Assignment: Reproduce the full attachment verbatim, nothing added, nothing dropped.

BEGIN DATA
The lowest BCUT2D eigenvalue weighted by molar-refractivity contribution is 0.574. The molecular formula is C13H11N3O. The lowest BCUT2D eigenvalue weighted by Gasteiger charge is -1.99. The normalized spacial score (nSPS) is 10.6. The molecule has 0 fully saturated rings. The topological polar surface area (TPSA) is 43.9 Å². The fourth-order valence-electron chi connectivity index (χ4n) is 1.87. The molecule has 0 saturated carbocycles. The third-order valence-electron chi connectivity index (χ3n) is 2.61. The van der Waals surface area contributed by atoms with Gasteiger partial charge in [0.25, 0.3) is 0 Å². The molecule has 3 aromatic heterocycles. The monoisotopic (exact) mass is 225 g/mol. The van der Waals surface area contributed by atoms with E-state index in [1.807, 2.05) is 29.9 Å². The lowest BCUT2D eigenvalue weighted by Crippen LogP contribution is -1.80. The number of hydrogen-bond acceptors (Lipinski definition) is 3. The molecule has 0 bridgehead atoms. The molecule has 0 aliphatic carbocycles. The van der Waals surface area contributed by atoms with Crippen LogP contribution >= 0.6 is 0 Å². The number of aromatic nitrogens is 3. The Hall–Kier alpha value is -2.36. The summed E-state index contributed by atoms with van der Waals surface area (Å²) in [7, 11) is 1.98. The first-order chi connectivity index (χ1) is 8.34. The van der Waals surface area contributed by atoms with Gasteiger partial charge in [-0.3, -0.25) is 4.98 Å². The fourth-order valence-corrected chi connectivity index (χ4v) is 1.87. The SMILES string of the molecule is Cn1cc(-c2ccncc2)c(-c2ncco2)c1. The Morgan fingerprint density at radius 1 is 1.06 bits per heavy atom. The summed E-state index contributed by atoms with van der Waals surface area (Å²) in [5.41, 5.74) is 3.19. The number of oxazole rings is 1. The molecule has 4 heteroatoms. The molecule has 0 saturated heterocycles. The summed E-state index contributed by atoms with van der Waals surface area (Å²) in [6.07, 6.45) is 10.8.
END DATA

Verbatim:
The lowest BCUT2D eigenvalue weighted by molar-refractivity contribution is 0.574. The molecular formula is C13H11N3O. The lowest BCUT2D eigenvalue weighted by Gasteiger charge is -1.99. The normalized spacial score (nSPS) is 10.6. The molecule has 0 fully saturated rings. The topological polar surface area (TPSA) is 43.9 Å². The fourth-order valence-electron chi connectivity index (χ4n) is 1.87. The molecule has 0 saturated carbocycles. The third-order valence-electron chi connectivity index (χ3n) is 2.61. The van der Waals surface area contributed by atoms with Gasteiger partial charge in [0.25, 0.3) is 0 Å². The molecule has 3 aromatic heterocycles. The monoisotopic (exact) mass is 225 g/mol. The van der Waals surface area contributed by atoms with E-state index in [1.807, 2.05) is 29.9 Å². The lowest BCUT2D eigenvalue weighted by Crippen LogP contribution is -1.80. The number of hydrogen-bond acceptors (Lipinski definition) is 3. The molecule has 0 bridgehead atoms. The molecule has 0 aliphatic carbocycles. The van der Waals surface area contributed by atoms with Crippen LogP contribution >= 0.6 is 0 Å². The number of aromatic nitrogens is 3. The Hall–Kier alpha value is -2.36. The summed E-state index contributed by atoms with van der Waals surface area (Å²) in [7, 11) is 1.98. The first-order chi connectivity index (χ1) is 8.34. The van der Waals surface area contributed by atoms with Gasteiger partial charge in [-0.3, -0.25) is 4.98 Å². The fourth-order valence-corrected chi connectivity index (χ4v) is 1.87. The SMILES string of the molecule is Cn1cc(-c2ccncc2)c(-c2ncco2)c1. The Morgan fingerprint density at radius 1 is 1.06 bits per heavy atom. The summed E-state index contributed by atoms with van der Waals surface area (Å²) in [5.41, 5.74) is 3.19. The number of oxazole rings is 1. The molecule has 4 heteroatoms. The molecule has 0 saturated heterocycles. The summed E-state index contributed by atoms with van der Waals surface area (Å²) in [6.07, 6.45) is 10.8.